The $1,000 CPM

Advertising is a kinda shitty model. It’s very exciting that we’re moving beyond it.

Sometime in the last year, my YouTube videos received their billionth view. At the average YouTube ad rate of $2 per thousand views (a $2 CPM), that’s around $2 million in revenue from advertising over the last eight years. Not bad!

To be fair, YouTube would have taken 45% of that money,
so really I’m only down $53,000,000.

I’m also in the bizarre position of being able to describe my feelings about this with a reaction GIF that is, in fact, me.

This Is Not Actually Impossible

Imagine that you would like to consume a piece of content, but in between you and that content is a paywall. They’re asking $15 for one person to view the content one time. While a YouTube video might net you $2 per thousand viewers, this fantasy world I’ve just described will net you $15,000 per thousand impressions…A $15,000 CPM!

Plus $85 for a small popcorn. $86 for the mega-jumbo size!

Before We Get Too Much Deeper

I want to point out the tremendous variety and quality of content that has been created within this extremely limited economic model. YouTube has helped people create at least three massive genres of cheap-to-produce, high-quality content that viewers really, really love. Video game ‘Let’s Plays’, style tutorials, and direct-to-camera monologues (which we in the biz call ‘Vlogs’) all fill those requirements and all score billions of views per month.

Felix Kjellberg, arguably the most successful YouTuber of all time, is of course known for his vlogs and ‘let’s plays’, but he’s dabbled in style as well.
I was the executive producer for the Lizzie Bennet Diaries which won an Emmy. I’m even more proud of the fact that it is one of the only narrative projects in online video to ever turn a profit, mostly because we did it on a shoestring.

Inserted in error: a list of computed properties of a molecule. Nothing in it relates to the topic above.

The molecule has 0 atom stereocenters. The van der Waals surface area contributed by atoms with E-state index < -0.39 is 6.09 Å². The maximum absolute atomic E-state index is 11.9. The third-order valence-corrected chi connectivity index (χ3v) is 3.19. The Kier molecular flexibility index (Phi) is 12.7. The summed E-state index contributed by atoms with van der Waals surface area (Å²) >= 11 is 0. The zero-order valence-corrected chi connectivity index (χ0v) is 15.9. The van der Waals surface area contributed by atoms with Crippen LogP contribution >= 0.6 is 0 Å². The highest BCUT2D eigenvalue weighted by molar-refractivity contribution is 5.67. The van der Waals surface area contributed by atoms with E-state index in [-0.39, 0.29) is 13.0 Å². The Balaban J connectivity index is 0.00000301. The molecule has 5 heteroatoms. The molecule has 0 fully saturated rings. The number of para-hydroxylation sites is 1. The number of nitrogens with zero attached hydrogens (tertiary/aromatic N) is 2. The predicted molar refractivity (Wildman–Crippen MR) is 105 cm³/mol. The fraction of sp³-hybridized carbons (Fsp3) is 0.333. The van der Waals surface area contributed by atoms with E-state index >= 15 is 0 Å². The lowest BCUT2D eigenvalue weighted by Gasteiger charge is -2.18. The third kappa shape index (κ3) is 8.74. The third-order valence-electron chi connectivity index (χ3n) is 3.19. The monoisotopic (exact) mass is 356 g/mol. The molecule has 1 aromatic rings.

People Have to Pay

Not all people, and not a ton of money, but some people.

The first thing to remember is that a $1,000 CPM (that seemingly unachievable figure) is just every viewer paying an average of $1 per piece of content. That’s not crazy; it’s iTunes.

$600,000,000 of Time… Good Lord, Sometimes I Feel Like Apologizing.

By the way…thank you to these 4300 people because…wow
Twitch reportedly takes about 60% of revenue from both advertising and subscriptions.
Creators need to create small squadrons of enthusiastic Frys instead of a giant armies of unfulfilled Benders.

Does “Just Ask” Really Work?

By this definition, “Just Ask” is not radical or revolutionary.

This couldn’t be further from the truth.
Fractured fame has the potential to be massively relevant.

That being said, there are other ways to get people to pay aside from just asking. Netflix, Hulu, and Amazon have proved that forced paywalls can work as long as the value proposition is HUGE. Meanwhile, agents, executives, and creators are all casting about for ways to create products that audiences feel comfortable paying for.

The VGHS IndieGoGo campaign hit almost $900,000, but after fulfilling all the perks, creators often only take home around 2/3rds of what they make. For a high budget production like VGHS, that leaves a lot of money to be raised elsewhere.
I spotted this at Barnes and Noble’s this weekend…I’m good friends with about a third of these people / cats.

I Swear I’m Wrapping Up Now

I’ll be honest. I’m a little bummed that advertising didn’t explode on YouTube like I expected it to. People make a lot of guesses about why this is, but I can tell you for sure that it’s not because “there’s too much inventory.” This is a crazy idea considering the huge amount of inventory on TV (far more than on YouTube) that TV has no trouble filling up.

Novelist, YouTuber, Science Communicator, Community Organizer, Educational Media Creator

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